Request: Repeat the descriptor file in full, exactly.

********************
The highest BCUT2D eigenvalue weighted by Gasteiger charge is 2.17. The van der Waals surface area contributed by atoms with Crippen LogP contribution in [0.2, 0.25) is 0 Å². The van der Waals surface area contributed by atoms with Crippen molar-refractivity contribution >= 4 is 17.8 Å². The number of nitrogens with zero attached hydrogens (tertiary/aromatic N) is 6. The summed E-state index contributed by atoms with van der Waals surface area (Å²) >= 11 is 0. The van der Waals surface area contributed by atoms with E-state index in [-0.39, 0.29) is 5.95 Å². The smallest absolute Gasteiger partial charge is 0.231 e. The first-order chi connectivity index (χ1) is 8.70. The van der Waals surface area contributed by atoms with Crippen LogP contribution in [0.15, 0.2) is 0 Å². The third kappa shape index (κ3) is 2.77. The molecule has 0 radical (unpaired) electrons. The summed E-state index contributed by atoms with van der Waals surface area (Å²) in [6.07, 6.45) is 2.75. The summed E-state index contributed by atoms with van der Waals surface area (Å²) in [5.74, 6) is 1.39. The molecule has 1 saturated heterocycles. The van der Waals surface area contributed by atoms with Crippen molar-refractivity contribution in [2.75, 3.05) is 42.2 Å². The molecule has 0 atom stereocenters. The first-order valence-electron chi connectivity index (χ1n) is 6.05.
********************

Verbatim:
The highest BCUT2D eigenvalue weighted by Gasteiger charge is 2.17. The van der Waals surface area contributed by atoms with Crippen LogP contribution in [0.2, 0.25) is 0 Å². The van der Waals surface area contributed by atoms with Crippen molar-refractivity contribution >= 4 is 17.8 Å². The number of nitrogens with zero attached hydrogens (tertiary/aromatic N) is 6. The summed E-state index contributed by atoms with van der Waals surface area (Å²) >= 11 is 0. The van der Waals surface area contributed by atoms with E-state index in [-0.39, 0.29) is 5.95 Å². The smallest absolute Gasteiger partial charge is 0.231 e. The first-order chi connectivity index (χ1) is 8.70. The van der Waals surface area contributed by atoms with Crippen LogP contribution in [0.15, 0.2) is 0 Å². The third kappa shape index (κ3) is 2.77. The molecule has 0 radical (unpaired) electrons. The summed E-state index contributed by atoms with van der Waals surface area (Å²) in [6.07, 6.45) is 2.75. The summed E-state index contributed by atoms with van der Waals surface area (Å²) in [5.74, 6) is 1.39. The molecule has 1 saturated heterocycles. The van der Waals surface area contributed by atoms with Crippen molar-refractivity contribution in [2.75, 3.05) is 42.2 Å². The molecule has 0 atom stereocenters. The first-order valence-electron chi connectivity index (χ1n) is 6.05.